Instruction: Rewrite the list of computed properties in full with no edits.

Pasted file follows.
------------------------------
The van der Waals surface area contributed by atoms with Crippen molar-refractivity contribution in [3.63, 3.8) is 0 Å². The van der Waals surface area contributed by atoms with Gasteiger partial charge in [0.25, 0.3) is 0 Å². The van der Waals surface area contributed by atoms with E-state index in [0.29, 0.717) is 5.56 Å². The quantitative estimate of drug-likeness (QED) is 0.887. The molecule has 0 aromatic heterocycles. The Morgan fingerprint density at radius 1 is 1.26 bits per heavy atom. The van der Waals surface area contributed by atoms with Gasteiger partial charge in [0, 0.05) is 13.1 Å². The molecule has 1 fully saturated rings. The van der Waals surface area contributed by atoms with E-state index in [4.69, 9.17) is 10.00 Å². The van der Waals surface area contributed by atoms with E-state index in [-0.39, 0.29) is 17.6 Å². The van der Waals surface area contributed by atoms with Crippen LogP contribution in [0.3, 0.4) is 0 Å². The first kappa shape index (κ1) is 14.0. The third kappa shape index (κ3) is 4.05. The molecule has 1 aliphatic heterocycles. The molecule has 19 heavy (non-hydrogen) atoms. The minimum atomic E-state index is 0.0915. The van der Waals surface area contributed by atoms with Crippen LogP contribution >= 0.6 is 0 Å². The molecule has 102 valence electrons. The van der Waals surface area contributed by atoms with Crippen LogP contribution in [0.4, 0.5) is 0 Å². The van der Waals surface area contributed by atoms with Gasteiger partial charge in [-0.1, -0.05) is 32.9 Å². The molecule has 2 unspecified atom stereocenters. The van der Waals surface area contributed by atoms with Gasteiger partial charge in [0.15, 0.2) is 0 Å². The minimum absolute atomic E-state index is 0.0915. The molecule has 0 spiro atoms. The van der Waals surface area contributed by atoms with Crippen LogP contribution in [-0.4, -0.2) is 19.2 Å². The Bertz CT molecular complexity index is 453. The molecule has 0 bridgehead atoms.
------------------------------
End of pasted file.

The van der Waals surface area contributed by atoms with Crippen molar-refractivity contribution in [3.63, 3.8) is 0 Å². The van der Waals surface area contributed by atoms with Gasteiger partial charge in [0.25, 0.3) is 0 Å². The van der Waals surface area contributed by atoms with E-state index in [0.29, 0.717) is 5.56 Å². The quantitative estimate of drug-likeness (QED) is 0.887. The molecule has 0 aromatic heterocycles. The Morgan fingerprint density at radius 1 is 1.26 bits per heavy atom. The van der Waals surface area contributed by atoms with Gasteiger partial charge in [0, 0.05) is 13.1 Å². The molecule has 1 fully saturated rings. The van der Waals surface area contributed by atoms with E-state index in [4.69, 9.17) is 10.00 Å². The van der Waals surface area contributed by atoms with E-state index in [-0.39, 0.29) is 17.6 Å². The van der Waals surface area contributed by atoms with Crippen LogP contribution in [0.3, 0.4) is 0 Å². The first kappa shape index (κ1) is 14.0. The third kappa shape index (κ3) is 4.05. The molecule has 1 aliphatic heterocycles. The molecule has 19 heavy (non-hydrogen) atoms. The minimum atomic E-state index is 0.0915. The van der Waals surface area contributed by atoms with Crippen LogP contribution >= 0.6 is 0 Å². The molecule has 102 valence electrons. The van der Waals surface area contributed by atoms with Crippen LogP contribution in [0.4, 0.5) is 0 Å². The van der Waals surface area contributed by atoms with Gasteiger partial charge in [-0.1, -0.05) is 32.9 Å². The molecule has 2 unspecified atom stereocenters. The van der Waals surface area contributed by atoms with Gasteiger partial charge in [0.15, 0.2) is 0 Å². The minimum absolute atomic E-state index is 0.0915. The molecule has 0 spiro atoms. The van der Waals surface area contributed by atoms with Crippen LogP contribution in [-0.4, -0.2) is 19.2 Å². The Bertz CT molecular complexity index is 453. The molecule has 0 bridgehead atoms.